Then Jesus came and He also, in the style of the echoing lament said:
“O Jerusalem, Jerusalem, the one who kills the prophets and stones those who are sent to her! How often I wanted to gather your children together, as a hen gathers her chicks under her wings, but you were not willing! (Matthew 23:37)
The lament for sinful and backslidden people has never stopped. It echoes today in the voice of countless preachers, leaders and fellow believers on so many fronts.
What is the remedy for the world? Jesus had to teach the disciples the answer. He did, in a very practical and dramatic event.
The Sea of Galilee is the lowest freshwater lake in the world and lies in the Jordan rift valley, where the African and Arabian plates come together. It is fed by underground springs, but its main source of water is the Jordan river. In the past the valley was subjected to earthquakes and some volcanic activity. Because of the lake’s location, a wind from the Mediterranean, coming through the trough of mountains from the west, can blow up a fierce storm.
It is on one of these days that we find Jesus and his disciples in a fishing boat crossing the lake, a logical shortcut to the other side. Walking around the lake would have taken much longer. Jesus is sleeping and as the waves get bigger and the water starts to fill the boat, the disciples are all frantically working to keep the boat afloat. They wake Jesus with a cry of despair and reproach: saying, “Master, Master, we are perishing!” (Luke 8:22-25)
Their panic is real. To be human is to have the ability to remember the past and the ability to project the future. They knew storms and probably knew of many disasters. This could be their turn.
Maybe it feels as if your boat is sinking and Jesus is asleep. He will calm the sea when you cry out in panic. He did it then and He will do it for you.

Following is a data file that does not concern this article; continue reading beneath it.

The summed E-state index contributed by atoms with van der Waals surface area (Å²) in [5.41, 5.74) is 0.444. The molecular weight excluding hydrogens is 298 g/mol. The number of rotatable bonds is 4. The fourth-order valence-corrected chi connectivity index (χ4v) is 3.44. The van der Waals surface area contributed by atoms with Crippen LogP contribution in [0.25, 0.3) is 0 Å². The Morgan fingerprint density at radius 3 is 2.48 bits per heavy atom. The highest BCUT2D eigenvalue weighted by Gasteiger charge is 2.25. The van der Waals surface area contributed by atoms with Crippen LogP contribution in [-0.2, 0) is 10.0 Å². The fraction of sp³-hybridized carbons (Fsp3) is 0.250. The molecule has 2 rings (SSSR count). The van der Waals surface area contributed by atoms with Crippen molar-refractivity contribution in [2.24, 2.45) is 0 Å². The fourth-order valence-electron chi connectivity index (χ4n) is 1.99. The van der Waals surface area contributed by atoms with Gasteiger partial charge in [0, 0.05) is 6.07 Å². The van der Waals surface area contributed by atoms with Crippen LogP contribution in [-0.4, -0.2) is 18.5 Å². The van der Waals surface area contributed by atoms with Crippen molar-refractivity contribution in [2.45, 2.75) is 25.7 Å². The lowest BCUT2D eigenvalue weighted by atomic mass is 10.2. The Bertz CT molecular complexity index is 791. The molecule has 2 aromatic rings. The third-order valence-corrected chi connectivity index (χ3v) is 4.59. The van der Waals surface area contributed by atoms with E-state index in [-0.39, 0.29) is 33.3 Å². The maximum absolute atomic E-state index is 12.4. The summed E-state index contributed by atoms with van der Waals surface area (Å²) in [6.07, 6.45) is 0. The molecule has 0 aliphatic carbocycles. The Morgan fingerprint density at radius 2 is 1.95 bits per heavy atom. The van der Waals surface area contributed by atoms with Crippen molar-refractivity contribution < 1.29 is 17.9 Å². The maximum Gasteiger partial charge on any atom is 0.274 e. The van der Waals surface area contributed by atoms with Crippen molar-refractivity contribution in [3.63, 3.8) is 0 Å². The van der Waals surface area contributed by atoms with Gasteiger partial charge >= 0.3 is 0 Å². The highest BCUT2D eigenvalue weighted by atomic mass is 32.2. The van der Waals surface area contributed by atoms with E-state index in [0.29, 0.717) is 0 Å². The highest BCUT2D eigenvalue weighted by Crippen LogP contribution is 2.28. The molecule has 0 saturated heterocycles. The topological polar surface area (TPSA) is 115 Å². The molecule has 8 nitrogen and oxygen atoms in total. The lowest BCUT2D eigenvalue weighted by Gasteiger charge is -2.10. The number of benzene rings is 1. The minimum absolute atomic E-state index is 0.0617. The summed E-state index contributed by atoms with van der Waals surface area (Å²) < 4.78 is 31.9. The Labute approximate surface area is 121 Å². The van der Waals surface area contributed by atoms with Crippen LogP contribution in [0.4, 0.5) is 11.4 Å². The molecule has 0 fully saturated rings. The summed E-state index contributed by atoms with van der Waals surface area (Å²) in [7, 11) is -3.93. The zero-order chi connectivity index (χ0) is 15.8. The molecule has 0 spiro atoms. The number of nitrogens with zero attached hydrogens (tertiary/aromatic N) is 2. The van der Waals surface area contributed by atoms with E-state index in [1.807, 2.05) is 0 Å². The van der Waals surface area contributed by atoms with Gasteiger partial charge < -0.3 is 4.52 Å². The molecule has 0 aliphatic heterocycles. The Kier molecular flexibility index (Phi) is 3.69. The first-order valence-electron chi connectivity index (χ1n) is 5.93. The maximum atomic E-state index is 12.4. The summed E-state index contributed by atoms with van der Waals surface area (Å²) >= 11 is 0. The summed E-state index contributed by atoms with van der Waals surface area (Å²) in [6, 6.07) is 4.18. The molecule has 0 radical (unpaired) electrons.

Jesus stands up, rebukes the wind and waves and in the sudden silence of calm waters asks them: “where is your faith?”, as if they should not have panicked.
In that moment the disciples ask the question that answers all darkness and destruction of the broken world we live in.
“Who can this be?For He commands even the winds and water, and they obey Him!”
It was not the calm sea that had their attention, in other words, not the miracle itself, but the man behind the miracle. It is not what He can do, it is He, the man-God, that is the answer.
He is the WHO in our existence not the WHAT of our circumstances. Our goal is to know him. He is the resurrected life, in us even while we are in this body on earth.
10 [For my determined purpose is] that I may know Him[that I may progressively become more deeply and intimately acquainted with Him, perceiving and recognizing and understanding the wonders of His Person more strongly and more clearly], and that I may in that same way come to know the power outflowing from His resurrection [which it exerts over believers], and that I may so share His sufferings as to be continually transformed[in spirit into His likeness even] to His death, [in the hope]
11 That if possible I may attain to the [spiritual and moral] resurrection[that lifts me] out from among the dead [even while in the body]. (Philippians 3:10-11, Amplified)